Harry Ransom CenterThe University of Texas at Austin

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David Douglas Duncan


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Follow link for an enlarged imageThe Silent Studio (1976) / view images from this book

From the book jacket text:
With this memoir of poignant photographs, David Douglas Duncan has now completed a twenty-year long series of intimate works on a near-legendary neighbor, Picasso. It follows The Private World of Pablo Picasso, 1957-58; Picasso's Picassos, 1961; Goodbye Picasso, 1974.

This final book is a photographic tour de force — there are no captions — in which Duncan takes us on a personally conducted visit to Picasso's last studio-home in Mougins, on the French Riviera. No other photographer has been permitted in the locked rooms since the artist’s death. Only Duncan has photographed Jacqueline Picasso since that day. Picasso's heirs and the French government requested that DDD document Notre-Dame de Vie and its contents. As Duncan notes in the introductory text, Picasso's silent studio is his last self-portrait.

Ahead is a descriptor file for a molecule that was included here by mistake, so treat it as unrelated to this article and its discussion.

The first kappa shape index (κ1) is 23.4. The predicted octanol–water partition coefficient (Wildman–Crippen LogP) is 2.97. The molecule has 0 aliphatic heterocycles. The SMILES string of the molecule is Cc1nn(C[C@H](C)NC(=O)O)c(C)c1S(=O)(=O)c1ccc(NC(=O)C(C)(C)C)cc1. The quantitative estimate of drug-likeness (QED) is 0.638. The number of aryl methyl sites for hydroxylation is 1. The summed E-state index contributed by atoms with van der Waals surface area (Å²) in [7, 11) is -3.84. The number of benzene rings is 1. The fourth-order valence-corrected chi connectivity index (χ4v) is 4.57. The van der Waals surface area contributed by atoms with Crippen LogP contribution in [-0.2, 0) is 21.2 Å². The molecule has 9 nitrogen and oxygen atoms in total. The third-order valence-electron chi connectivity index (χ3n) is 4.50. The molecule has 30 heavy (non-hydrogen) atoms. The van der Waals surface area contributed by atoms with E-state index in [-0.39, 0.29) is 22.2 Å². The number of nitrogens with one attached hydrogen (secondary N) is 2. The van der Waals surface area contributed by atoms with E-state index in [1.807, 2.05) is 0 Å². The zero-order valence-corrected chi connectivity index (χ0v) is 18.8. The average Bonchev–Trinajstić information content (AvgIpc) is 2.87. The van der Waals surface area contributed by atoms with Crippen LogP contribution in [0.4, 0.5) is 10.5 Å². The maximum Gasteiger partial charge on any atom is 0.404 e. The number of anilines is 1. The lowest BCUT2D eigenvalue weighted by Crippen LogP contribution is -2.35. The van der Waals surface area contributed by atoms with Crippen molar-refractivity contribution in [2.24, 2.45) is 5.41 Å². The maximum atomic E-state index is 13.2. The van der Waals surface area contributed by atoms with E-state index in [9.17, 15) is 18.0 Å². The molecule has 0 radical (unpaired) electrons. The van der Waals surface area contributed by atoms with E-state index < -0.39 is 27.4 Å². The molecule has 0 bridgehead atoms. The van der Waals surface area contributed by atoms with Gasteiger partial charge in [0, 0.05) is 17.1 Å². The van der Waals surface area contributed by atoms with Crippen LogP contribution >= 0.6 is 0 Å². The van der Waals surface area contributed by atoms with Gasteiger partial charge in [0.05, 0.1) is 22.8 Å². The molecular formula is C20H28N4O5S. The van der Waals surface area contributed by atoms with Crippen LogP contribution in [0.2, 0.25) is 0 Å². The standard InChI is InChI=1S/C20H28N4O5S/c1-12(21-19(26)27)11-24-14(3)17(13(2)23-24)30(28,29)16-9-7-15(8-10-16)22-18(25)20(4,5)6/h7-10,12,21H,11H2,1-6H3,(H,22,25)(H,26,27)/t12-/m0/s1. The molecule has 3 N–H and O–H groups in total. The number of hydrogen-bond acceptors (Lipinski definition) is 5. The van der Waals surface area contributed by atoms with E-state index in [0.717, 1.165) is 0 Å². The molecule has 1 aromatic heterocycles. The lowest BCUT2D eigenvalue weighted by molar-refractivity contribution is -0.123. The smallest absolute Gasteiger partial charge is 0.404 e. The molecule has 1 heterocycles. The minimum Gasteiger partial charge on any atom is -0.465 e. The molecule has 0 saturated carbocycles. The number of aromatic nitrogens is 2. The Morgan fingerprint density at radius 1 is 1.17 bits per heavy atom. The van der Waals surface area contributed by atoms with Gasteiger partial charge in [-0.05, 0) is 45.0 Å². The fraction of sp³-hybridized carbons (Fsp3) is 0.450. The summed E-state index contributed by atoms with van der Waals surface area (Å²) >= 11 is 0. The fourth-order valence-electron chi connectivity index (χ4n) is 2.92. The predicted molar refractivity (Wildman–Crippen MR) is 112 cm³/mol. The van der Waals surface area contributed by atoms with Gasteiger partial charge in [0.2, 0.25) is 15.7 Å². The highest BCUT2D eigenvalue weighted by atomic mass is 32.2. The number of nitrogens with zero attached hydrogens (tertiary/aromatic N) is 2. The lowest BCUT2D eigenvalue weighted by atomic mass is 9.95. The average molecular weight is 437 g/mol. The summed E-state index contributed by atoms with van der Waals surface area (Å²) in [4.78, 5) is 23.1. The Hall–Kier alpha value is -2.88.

The Silent Studio contains all of the canvases Pablo Picasso painted of Jacqueline and gave to her (seen together only in this book), including probably the most haunting portrait of the twentieth century. No similar record-in-depth exists of the studios of the other "greats" of our art era following their deaths: Van Gogh, Cézanne, Klee, Matisse, Giacometti, Braque. Duncan's feelings for his friends Pablo and Jacqueline shine through every photograph in the Silent Studio, which is many things — most of all an epic love story, narrated in paint.